Maybe there is truth and wisdom to be found through intoxication, maybe not…but any cosmic truth intertwined with intoxication probably reveals itself after the first few sessions or so, and certainly by the first few dozens of experiences, and after a hundred-a thousand-or more times getting drunk or high, well; we’re not getting much out of it – other than high. Fools that we are, we keep at it, and at it for way too long. Spiritual understanding doesn’t come served in a bottle or a pipe. It takes work and growth, and a searching for meaning through hard-fought experience. When we rely on the easy and cheap spiritually of intoxication, there is no growth – no real searching, just an endless and blind stumbling.

There are no answers at the bottom of that bottle, and so that bottle can never provide any of the spiritual peace that we crave, whether consciously or not. I see it now, in hindsight only. It took getting sober, and a long while after that, to even start figuring things out for real.

Why are we here? Is there anything beyond this? What started it all?

We all exist somewhat on our spiritual planes, whether consciously or not, and finding peace through a personal acceptance and understanding of individual spirituality is one of life’s more important tasks – a task less frequently attended to in the here-and-now age we live in.

But even though we do not necessarily devote time or conscious energy to our spiritual growth (as we perhaps should) we cannot fight our deepest impulses, and whether consciously or not, we do seek out answers. I’m not the first to say this, nor close to the wisest, but I believe that intoxication (and too often addiction) emerges in part out of a misdirected search for spiritual enlightenment – finding God in a bottle.

From the time we figured out eons ago that eating or smoking things changed our perceptions, human beings have been getting high, and more often than not getting high got intermingled with spirituality…and finding answers through hallucinogenic drugs was/is a pretty common source of spiritual enlightenment. We grow up as kids and young teens on a journey of subdued exploration, and then one day we get drunk, or we get high. And WOW, all of a sudden, things look pretty different – and although we probably don’t put words to it and we are probably more interested in the fun of it all, it feels as though there are answers to be had through altered consciousness.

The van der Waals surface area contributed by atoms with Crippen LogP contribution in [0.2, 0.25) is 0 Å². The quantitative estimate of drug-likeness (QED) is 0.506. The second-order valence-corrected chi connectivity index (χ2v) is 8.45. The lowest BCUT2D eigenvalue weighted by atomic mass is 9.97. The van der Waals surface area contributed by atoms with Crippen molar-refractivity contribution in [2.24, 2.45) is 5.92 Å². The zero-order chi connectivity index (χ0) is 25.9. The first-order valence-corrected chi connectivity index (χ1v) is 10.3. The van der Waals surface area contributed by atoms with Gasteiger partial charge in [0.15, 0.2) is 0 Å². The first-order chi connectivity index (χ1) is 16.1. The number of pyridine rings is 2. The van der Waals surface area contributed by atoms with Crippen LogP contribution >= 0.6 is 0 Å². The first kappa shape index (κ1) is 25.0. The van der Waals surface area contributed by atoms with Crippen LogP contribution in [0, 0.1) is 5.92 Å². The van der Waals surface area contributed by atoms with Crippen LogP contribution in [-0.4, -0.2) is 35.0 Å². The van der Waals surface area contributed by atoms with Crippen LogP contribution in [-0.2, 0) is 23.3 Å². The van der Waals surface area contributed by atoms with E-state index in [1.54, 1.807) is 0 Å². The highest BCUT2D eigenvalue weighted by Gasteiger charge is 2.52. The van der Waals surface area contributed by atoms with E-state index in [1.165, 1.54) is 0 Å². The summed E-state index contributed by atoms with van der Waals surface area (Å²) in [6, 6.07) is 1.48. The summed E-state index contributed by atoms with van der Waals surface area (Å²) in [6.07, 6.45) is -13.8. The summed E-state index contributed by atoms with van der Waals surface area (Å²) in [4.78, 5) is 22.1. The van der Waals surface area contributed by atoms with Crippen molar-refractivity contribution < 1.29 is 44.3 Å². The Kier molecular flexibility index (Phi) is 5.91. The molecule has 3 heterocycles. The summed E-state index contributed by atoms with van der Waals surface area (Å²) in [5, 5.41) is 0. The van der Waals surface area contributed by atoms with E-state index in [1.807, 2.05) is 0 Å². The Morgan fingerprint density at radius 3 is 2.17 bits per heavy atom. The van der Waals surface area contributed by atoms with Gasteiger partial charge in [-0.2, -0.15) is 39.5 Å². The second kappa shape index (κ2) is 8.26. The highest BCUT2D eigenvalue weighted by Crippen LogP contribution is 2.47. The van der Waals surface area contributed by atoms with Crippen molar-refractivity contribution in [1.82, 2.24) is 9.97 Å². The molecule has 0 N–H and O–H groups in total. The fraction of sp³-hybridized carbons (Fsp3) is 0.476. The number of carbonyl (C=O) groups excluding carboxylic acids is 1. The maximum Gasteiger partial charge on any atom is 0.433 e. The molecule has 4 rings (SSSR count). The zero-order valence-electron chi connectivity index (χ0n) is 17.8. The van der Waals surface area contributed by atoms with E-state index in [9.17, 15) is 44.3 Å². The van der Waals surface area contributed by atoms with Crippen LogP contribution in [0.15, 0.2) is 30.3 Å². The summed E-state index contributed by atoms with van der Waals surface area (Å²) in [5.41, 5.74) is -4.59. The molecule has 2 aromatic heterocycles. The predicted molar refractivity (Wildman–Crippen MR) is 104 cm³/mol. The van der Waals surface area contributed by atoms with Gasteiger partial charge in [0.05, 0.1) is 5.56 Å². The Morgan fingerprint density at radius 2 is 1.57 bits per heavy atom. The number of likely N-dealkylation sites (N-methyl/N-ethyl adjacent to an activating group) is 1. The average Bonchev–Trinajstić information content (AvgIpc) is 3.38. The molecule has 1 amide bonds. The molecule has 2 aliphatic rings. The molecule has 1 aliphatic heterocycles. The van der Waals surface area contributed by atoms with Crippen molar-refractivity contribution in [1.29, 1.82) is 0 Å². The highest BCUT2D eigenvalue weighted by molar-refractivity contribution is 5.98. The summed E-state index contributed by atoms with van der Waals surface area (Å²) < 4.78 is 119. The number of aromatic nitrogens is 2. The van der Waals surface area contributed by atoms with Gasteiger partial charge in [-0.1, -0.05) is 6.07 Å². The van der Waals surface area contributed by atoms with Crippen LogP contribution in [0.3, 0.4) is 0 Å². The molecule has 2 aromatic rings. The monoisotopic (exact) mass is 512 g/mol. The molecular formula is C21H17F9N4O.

Most people seem to be able to take it as it is, just a transient and ultimately meaningless shift of perceptions; but some of us seem to take more-or need more-from the experience. And it’s fun too, we go on merrily getting high and getting drunk, bouncing around, seeing what’s out there…and it feels important. We have deep talks about meaningful things while high, and that feels important too. Not that you’d ever say "Hey, I’m on a spiritual journey here…" but that vague sense is there, an undercurrent of meaning lending importance to the otherwise frivolous and indulgent experience.

And some of us, the foolish seekers, we just keep on at it, sort of searching, until one day it’s sort of all we know. And one day, usually more than a bit too late, we realize that it was all a sham.

Maybe there is truth and wisdom to be found through intoxication, maybe not…but any cosmic truth intertwined with intoxication probably reveals itself after the first few sessions or so, and certainly by the first few dozens of experiences, and after a hundred-a thousand-or more times getting drunk or high, well; we’re not getting much out of it – other than high. Fools that we are, we keep at it, and at it for way too long. Spiritual understanding doesn’t come served in a bottle or a pipe. It takes work and growth, and a searching for meaning through hard-fought experience. When we rely on the easy and cheap spiritually of intoxication, there is no growth – no real searching, just an endless and blind stumbling.

There are no answers at the bottom of that bottle, and so that bottle can never provide any of the spiritual peace that we crave, whether consciously or not. I see it now, in hindsight only. It took getting sober, and a long while after that, to even start figuring things out for real.